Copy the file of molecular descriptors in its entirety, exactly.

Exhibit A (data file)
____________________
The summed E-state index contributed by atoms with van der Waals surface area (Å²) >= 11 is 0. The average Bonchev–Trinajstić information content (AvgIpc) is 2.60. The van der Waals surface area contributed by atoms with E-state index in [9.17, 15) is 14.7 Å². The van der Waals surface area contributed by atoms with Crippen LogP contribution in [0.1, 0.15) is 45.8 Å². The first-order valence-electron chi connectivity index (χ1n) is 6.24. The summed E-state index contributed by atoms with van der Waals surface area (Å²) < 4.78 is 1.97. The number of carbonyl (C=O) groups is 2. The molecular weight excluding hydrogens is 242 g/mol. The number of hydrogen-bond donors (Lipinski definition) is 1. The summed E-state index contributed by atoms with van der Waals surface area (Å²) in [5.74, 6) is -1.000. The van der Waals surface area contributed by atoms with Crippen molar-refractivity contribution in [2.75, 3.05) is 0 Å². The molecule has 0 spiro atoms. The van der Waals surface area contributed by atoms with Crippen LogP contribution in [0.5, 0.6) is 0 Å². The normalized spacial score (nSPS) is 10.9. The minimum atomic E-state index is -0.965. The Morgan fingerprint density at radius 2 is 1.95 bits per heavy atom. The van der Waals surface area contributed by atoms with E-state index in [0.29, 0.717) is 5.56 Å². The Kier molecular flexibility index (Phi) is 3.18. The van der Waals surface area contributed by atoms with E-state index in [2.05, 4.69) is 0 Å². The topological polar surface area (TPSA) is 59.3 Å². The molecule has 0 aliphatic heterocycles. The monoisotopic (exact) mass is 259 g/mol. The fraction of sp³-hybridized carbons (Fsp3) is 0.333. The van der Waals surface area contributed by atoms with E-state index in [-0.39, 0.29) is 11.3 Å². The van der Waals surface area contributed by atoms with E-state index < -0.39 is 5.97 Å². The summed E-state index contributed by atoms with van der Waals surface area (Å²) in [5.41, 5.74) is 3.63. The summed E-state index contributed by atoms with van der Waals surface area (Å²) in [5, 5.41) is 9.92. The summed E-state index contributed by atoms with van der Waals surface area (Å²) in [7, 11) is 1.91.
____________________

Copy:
The summed E-state index contributed by atoms with van der Waals surface area (Å²) >= 11 is 0. The average Bonchev–Trinajstić information content (AvgIpc) is 2.60. The van der Waals surface area contributed by atoms with E-state index in [9.17, 15) is 14.7 Å². The van der Waals surface area contributed by atoms with Crippen LogP contribution in [0.1, 0.15) is 45.8 Å². The first-order valence-electron chi connectivity index (χ1n) is 6.24. The summed E-state index contributed by atoms with van der Waals surface area (Å²) < 4.78 is 1.97. The number of carbonyl (C=O) groups is 2. The molecular weight excluding hydrogens is 242 g/mol. The number of hydrogen-bond donors (Lipinski definition) is 1. The summed E-state index contributed by atoms with van der Waals surface area (Å²) in [5.74, 6) is -1.000. The van der Waals surface area contributed by atoms with Crippen molar-refractivity contribution in [2.75, 3.05) is 0 Å². The molecule has 0 spiro atoms. The van der Waals surface area contributed by atoms with Crippen LogP contribution in [0.5, 0.6) is 0 Å². The normalized spacial score (nSPS) is 10.9. The minimum atomic E-state index is -0.965. The Morgan fingerprint density at radius 2 is 1.95 bits per heavy atom. The van der Waals surface area contributed by atoms with E-state index in [0.29, 0.717) is 5.56 Å². The Kier molecular flexibility index (Phi) is 3.18. The van der Waals surface area contributed by atoms with E-state index in [2.05, 4.69) is 0 Å². The topological polar surface area (TPSA) is 59.3 Å². The molecule has 0 aliphatic heterocycles. The monoisotopic (exact) mass is 259 g/mol. The fraction of sp³-hybridized carbons (Fsp3) is 0.333. The van der Waals surface area contributed by atoms with E-state index in [-0.39, 0.29) is 11.3 Å². The van der Waals surface area contributed by atoms with E-state index < -0.39 is 5.97 Å². The summed E-state index contributed by atoms with van der Waals surface area (Å²) in [5.41, 5.74) is 3.63. The summed E-state index contributed by atoms with van der Waals surface area (Å²) in [5, 5.41) is 9.92. The summed E-state index contributed by atoms with van der Waals surface area (Å²) in [7, 11) is 1.91.